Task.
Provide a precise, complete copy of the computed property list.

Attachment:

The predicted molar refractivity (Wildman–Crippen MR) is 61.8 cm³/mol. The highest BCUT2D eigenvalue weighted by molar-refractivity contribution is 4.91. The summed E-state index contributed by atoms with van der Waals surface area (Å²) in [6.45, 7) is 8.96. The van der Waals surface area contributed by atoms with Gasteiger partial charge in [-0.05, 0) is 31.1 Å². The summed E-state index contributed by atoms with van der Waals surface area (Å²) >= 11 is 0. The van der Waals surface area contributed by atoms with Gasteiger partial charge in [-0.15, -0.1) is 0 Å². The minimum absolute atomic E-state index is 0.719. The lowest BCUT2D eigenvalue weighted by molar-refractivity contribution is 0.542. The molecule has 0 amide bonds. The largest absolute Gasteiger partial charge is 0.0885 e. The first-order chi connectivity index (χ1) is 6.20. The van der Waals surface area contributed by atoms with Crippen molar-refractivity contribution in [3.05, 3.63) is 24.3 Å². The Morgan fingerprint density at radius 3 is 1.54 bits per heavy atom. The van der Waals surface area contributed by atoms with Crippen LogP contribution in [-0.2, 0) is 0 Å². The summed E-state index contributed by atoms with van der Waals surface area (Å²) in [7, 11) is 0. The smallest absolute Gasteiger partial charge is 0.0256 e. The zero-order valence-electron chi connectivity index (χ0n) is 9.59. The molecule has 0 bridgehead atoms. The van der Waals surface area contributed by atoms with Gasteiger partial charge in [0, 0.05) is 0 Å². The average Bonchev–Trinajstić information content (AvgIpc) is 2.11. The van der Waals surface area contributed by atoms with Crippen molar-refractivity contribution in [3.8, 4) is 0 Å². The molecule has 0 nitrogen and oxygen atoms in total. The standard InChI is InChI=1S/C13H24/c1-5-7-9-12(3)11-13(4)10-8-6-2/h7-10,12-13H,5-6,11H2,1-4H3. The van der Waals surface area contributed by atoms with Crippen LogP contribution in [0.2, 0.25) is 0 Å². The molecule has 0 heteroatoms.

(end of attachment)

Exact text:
The predicted molar refractivity (Wildman–Crippen MR) is 61.8 cm³/mol. The highest BCUT2D eigenvalue weighted by molar-refractivity contribution is 4.91. The summed E-state index contributed by atoms with van der Waals surface area (Å²) in [6.45, 7) is 8.96. The van der Waals surface area contributed by atoms with Gasteiger partial charge in [-0.05, 0) is 31.1 Å². The summed E-state index contributed by atoms with van der Waals surface area (Å²) >= 11 is 0. The van der Waals surface area contributed by atoms with Gasteiger partial charge in [-0.15, -0.1) is 0 Å². The minimum absolute atomic E-state index is 0.719. The lowest BCUT2D eigenvalue weighted by molar-refractivity contribution is 0.542. The molecule has 0 amide bonds. The largest absolute Gasteiger partial charge is 0.0885 e. The first-order chi connectivity index (χ1) is 6.20. The van der Waals surface area contributed by atoms with Crippen molar-refractivity contribution in [3.05, 3.63) is 24.3 Å². The Morgan fingerprint density at radius 3 is 1.54 bits per heavy atom. The van der Waals surface area contributed by atoms with Crippen LogP contribution in [-0.2, 0) is 0 Å². The summed E-state index contributed by atoms with van der Waals surface area (Å²) in [7, 11) is 0. The smallest absolute Gasteiger partial charge is 0.0256 e. The zero-order valence-electron chi connectivity index (χ0n) is 9.59. The molecule has 0 bridgehead atoms. The van der Waals surface area contributed by atoms with Gasteiger partial charge in [0, 0.05) is 0 Å². The average Bonchev–Trinajstić information content (AvgIpc) is 2.11. The van der Waals surface area contributed by atoms with Crippen molar-refractivity contribution in [3.8, 4) is 0 Å². The molecule has 0 nitrogen and oxygen atoms in total. The standard InChI is InChI=1S/C13H24/c1-5-7-9-12(3)11-13(4)10-8-6-2/h7-10,12-13H,5-6,11H2,1-4H3. The van der Waals surface area contributed by atoms with Crippen LogP contribution in [0.2, 0.25) is 0 Å². The molecule has 0 heteroatoms.